1-800-710-4674

Blog Post

Return to News Blog

Feature Story

 
OHC Holiday Dinner With Family

Navigating the Holidays with Cancer…On Your Terms

By OHC, All Posts, Healthy Living, 0 comments
December 15, 2014

 
OHC Traveling Over the Holidays with Cancer

If you have cancer and expect to be traveling by air over the holidays, make sure you speak to your doctor first about possible side-effects.

The holiday season is a wonderful time of year, when many multicultural and religious holidays are celebrated. During the holidays, friends and family gather to give thanks and share in good cheer as they celebrate the season.

Throughout the rest of the year, there’s nothing else that generates the feeling of warmth and togetherness like the period between Thanksgiving and New Years Day.

But the holidays can bring stress and pressure too, especially for those undergoing cancer treatment. There’s an expectation to see everyone and do everything you normally would do at this time of year. That’s tough when you’re not feeling your best, physically or emotionally.

It’s important to realize that it’s OK if you don’t feel up to it. You should only do what works for you. Regardless, here are some ideas on how to make your holiday easier and more enjoyable, while tending to yourself.

For some, traveling is part of their holiday routine. Packing the car, deciding what to take, making sure you have gifts, and arranging to have other concerns at home taken care of while you’re away can be stressful for anyone.

As a cancer patient, though, your planning must also include precautions concerning your illness. We suggest speaking with your doctor first to make sure you are able to travel. This is especially important if you plan to fly.

Some cancer patients cannot handle flights because of the change in oxygen levels and air pressure in the cabin at high altitudes. The changes in air pressure can often trigger swelling in different parts of the body. High-altitude flying might also cause low oxygen levels in your blood. Sitting for long periods can produce dangerous blood clots.

If you’re traveling by car, the concerns are less. Remember to bring a blanket and pillow with you to help you rest along the way.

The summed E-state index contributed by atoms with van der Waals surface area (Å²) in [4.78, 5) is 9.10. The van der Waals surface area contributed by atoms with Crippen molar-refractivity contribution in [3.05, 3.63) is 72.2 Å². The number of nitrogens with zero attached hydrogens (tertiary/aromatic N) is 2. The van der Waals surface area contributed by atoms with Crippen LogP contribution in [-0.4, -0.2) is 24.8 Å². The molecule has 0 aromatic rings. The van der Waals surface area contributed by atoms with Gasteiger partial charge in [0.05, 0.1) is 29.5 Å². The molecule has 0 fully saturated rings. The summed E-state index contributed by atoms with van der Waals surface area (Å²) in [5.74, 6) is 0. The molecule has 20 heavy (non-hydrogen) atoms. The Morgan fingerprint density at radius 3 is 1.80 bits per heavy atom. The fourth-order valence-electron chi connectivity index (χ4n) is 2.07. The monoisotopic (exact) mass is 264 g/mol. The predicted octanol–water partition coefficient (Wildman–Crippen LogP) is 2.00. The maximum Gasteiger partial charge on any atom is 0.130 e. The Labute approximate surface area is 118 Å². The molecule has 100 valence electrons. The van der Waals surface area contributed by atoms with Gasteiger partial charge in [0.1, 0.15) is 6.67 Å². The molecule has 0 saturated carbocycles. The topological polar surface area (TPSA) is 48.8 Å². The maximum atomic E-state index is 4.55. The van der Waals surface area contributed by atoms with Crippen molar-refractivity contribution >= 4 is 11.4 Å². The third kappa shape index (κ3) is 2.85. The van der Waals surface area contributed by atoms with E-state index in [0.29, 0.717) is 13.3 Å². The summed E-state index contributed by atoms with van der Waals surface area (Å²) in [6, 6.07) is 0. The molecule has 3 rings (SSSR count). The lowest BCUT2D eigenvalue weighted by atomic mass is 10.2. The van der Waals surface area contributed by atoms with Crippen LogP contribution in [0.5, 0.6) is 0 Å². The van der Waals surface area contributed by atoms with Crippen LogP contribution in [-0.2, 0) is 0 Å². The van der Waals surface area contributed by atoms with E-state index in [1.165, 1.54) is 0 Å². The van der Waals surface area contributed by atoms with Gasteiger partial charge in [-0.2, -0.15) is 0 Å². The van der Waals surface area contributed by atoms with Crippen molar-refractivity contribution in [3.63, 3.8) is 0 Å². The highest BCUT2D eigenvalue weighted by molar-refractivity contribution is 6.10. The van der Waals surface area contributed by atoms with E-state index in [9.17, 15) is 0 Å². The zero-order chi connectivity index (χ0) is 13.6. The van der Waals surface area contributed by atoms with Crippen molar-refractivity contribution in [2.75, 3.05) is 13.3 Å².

Speak with your doctor, advanced practice provider, or nurse navigator about any food restrictions over the holidays. In general, eat what you’re supposed to eat. Eat what tastes good to you. Your body will let you know if you should or shouldn’t eat something. Pay attention to it and you should be fine.

Don’t over eat, either. If you don’t have an appetite, then don’t force yourself to eat. Also, don’t allow others to good-naturedly pressure you into eating. That may be the hardest trick of all. Just let them know that you are following your doctor’s orders. It’ll be hard for them to argue that. Besides, sometimes, cancer treatment can cause foods to taste bad. Don’t be embarrassed. Simply remind your host in advance that, if this occurs, it won’t be a reflection of their cooking skills.

If you are a hosting a gathering, then make sure to find those moments when you can sneak off and rest when you feel the need. Assign a friend or family member ahead of time to help you. If you are visiting someone else’s home, ask in advance if there’s a place where you can lie down. Often, just an hour or so is all you’ll need.

For some, the stress of the holidays coupled with cancer might seem too much. But the spiritual and emotional connections you make should not be overlooked. They can offer the positive impact, and memories, that you need to get through this holiday…and the many more to come.

Of course, we’d like to see all of our cancer patients celebrate the holidays with their loved ones. But only if they’re truly able. And only after having prepared for the realistic amount of time and effort you can spend with them or host them.

Even if your role is limited compared to years past, the holiday season is important to every cancer patient because it gives them the opportunity to reconnect with what is important in their lives; their loved ones. It’s a magical time that can renew your spirit and give you the renewed energy to continue your treatments with the best attitude possible.

Of course, you don’t want to spend the holidays with cancer. But remember, it can’t control how or who you spend your time with this season. If properly prepared and discussed in advance with your doctor, family, and friends, we believe you can enjoy — on your terms — the many emotional and spiritual gifts you deserve this year.

 
 

Leave a Reply

Your email address will not be published. Required fields are marked *